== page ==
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FED PYRAMID: A simple little diagram that depicts the structure of the Federal Reserve System, which is in the shape of triangle (hence the not totally accurate term "pyramid"), with a large base that comes to a peak. The base of the pyramid contains thousands of commercial banks, which rests on a foundation of the millions of people who make up the nonbank public. The middle of the pyramid includes 37 Federal Reserve Banks, including 12 District Banks and 25 Branch Banks. Resting at the top of the pyramid is the Board of Governors, with the Chairman at the very, very top. The top also has two notable offshoots -- the Federal Open Market Committee and the Federal Advisory Council.

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Lesson Contents
Unit 1: The Exchange
  • What It Is
  • Equilibrium
  • Competition
  • Number
  • Unit 1 Summary
  • Unit 2: The Numbers
  • Schedule
  • Market Agreement
  • Equilibrium
  • Unit 2 Summary
  • Unit 3: A Graph
  • The Curves
  • The Equilibrium
  • Unit 3 Summary
  • Unit 4: Adjustment
  • Self-Correction
  • Shortage
  • Surplus
  • Unit 4 Summary
  • Unit 5: Efficiency
  • What It Is
  • Efficient Markets
  • Too Little Production
  • Too Much Production
  • Inefficiency
  • Unit 5 Summary
  • Course Home
    Market

    In this lesson, we'll see how buyers (discussed in the demand lesson) come together with sellers (discussed in the supply lesson) to exchange commodities using a market. More precisely, this lesson develops an abstract market model, or market analysis, that we can use to explain and understand a wide range of real world exchanges.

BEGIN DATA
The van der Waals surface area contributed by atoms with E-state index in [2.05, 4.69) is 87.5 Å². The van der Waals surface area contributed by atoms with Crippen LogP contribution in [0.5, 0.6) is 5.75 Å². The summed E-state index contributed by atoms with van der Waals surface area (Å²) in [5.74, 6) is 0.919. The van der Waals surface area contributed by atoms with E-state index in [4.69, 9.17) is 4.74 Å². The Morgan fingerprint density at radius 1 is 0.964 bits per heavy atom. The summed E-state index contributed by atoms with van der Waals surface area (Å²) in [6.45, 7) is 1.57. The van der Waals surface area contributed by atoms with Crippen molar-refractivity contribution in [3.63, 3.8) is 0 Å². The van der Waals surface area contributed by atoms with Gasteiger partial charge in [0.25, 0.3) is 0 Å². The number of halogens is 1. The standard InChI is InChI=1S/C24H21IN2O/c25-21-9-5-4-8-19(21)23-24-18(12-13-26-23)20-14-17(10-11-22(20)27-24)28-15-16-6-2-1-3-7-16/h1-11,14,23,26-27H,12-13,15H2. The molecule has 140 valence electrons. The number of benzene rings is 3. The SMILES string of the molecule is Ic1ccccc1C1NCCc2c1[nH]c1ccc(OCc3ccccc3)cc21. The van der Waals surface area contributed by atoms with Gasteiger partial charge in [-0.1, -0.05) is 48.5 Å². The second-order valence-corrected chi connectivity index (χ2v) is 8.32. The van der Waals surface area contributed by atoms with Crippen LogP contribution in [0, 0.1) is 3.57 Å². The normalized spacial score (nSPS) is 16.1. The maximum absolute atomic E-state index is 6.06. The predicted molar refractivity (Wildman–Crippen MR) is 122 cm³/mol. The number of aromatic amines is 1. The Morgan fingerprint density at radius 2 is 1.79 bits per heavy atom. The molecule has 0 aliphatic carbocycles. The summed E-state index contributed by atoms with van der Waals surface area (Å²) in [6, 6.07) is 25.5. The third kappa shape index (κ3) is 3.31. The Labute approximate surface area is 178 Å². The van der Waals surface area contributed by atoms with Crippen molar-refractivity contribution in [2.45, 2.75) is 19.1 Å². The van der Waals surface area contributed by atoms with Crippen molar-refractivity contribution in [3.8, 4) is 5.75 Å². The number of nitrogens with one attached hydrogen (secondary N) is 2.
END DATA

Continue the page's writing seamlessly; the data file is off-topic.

• This lesson begins with an overview of the basic exchange process underlying markets, including the notion of equilibrium, the roles played by price and quantity, and the importance of competition.
    • In the second unit we work through a simple market analysis using demand and supply schedules, highlight both equilibrium and disequilibrium conditions.
    • The third unit then carefully examines the notion of market equilibrium using demand and supply curves, which generates the widely used graphical model of the market.
    • Moving onto the fourth unit, we use the graphical market model to investigate the automatic market responses to shortages and surpluses.
    • The lesson concludes in the fifth unit by considering the relation between market exchanges and efficiency.

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    RATIONAL BEHAVIOR

    The notion that people make decisions based on the desire to obtain the greatest amount of satisfaction. Rational behavior essentially means that people prefer more to less. The presumption of rational behavior underlies most economic analysis, especially that applied to consumer demand theory.

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    APLS

    BROWN PRAGMATOX
    [What's This?]

    Today, you are likely to spend a great deal of time looking for the new strip mall out on the highway seeking to buy either a T-shirt commemorating next Thursday or a birthday gift for your uncle. Be on the lookout for letters from the Internal Revenue Service.
    Your Complete Scope

    This isn't me! What am I?

    The Dow Jones family of stock market price indexes began with a simple average of 11 stock prices in 1884.
    "When you play, play hard; when you work, don't play at all. "

    -- Theodore Roosevelt, 26th US president

    JF
    Journal of Finance
    A PEDestrian's Guide
    Xtra Credit
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